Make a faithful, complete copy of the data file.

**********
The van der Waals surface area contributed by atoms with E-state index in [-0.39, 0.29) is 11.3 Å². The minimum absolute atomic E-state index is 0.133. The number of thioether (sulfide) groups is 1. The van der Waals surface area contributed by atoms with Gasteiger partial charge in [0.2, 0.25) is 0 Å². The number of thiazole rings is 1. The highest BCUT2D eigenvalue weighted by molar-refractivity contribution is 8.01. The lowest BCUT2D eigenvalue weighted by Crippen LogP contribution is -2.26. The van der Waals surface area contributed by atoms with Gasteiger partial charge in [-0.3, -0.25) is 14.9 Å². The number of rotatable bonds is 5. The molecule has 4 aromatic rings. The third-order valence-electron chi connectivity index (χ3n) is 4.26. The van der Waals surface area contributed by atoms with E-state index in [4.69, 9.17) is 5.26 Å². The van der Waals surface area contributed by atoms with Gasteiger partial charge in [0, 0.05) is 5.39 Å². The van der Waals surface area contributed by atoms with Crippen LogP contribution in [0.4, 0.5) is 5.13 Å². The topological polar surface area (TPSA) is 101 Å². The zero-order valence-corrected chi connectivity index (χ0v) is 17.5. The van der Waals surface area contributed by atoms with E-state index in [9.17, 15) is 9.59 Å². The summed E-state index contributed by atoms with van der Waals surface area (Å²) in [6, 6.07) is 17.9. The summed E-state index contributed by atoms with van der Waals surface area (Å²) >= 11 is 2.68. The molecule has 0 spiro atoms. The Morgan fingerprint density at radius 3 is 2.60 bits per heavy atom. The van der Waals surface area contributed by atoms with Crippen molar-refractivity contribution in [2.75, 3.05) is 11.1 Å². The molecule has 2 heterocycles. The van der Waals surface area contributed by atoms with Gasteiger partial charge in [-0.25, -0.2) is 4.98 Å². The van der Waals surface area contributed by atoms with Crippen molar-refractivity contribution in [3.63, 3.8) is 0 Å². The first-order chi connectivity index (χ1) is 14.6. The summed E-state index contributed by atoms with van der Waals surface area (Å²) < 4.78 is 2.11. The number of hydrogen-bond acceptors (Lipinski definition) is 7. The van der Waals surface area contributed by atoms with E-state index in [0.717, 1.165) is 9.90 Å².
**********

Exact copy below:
The van der Waals surface area contributed by atoms with E-state index in [-0.39, 0.29) is 11.3 Å². The minimum absolute atomic E-state index is 0.133. The number of thioether (sulfide) groups is 1. The van der Waals surface area contributed by atoms with Gasteiger partial charge in [0.2, 0.25) is 0 Å². The number of thiazole rings is 1. The highest BCUT2D eigenvalue weighted by molar-refractivity contribution is 8.01. The lowest BCUT2D eigenvalue weighted by Crippen LogP contribution is -2.26. The van der Waals surface area contributed by atoms with Gasteiger partial charge in [-0.3, -0.25) is 14.9 Å². The number of rotatable bonds is 5. The molecule has 4 aromatic rings. The third-order valence-electron chi connectivity index (χ3n) is 4.26. The van der Waals surface area contributed by atoms with E-state index in [4.69, 9.17) is 5.26 Å². The van der Waals surface area contributed by atoms with Gasteiger partial charge in [0, 0.05) is 5.39 Å². The van der Waals surface area contributed by atoms with Crippen LogP contribution in [0.4, 0.5) is 5.13 Å². The topological polar surface area (TPSA) is 101 Å². The zero-order valence-corrected chi connectivity index (χ0v) is 17.5. The van der Waals surface area contributed by atoms with E-state index in [9.17, 15) is 9.59 Å². The summed E-state index contributed by atoms with van der Waals surface area (Å²) in [6, 6.07) is 17.9. The summed E-state index contributed by atoms with van der Waals surface area (Å²) >= 11 is 2.68. The molecule has 0 spiro atoms. The Morgan fingerprint density at radius 3 is 2.60 bits per heavy atom. The van der Waals surface area contributed by atoms with Crippen molar-refractivity contribution in [2.75, 3.05) is 11.1 Å². The molecule has 2 heterocycles. The van der Waals surface area contributed by atoms with Gasteiger partial charge in [-0.25, -0.2) is 4.98 Å². The van der Waals surface area contributed by atoms with Crippen molar-refractivity contribution in [3.63, 3.8) is 0 Å². The first-order chi connectivity index (χ1) is 14.6. The summed E-state index contributed by atoms with van der Waals surface area (Å²) < 4.78 is 2.11. The number of hydrogen-bond acceptors (Lipinski definition) is 7. The van der Waals surface area contributed by atoms with E-state index in [0.717, 1.165) is 9.90 Å².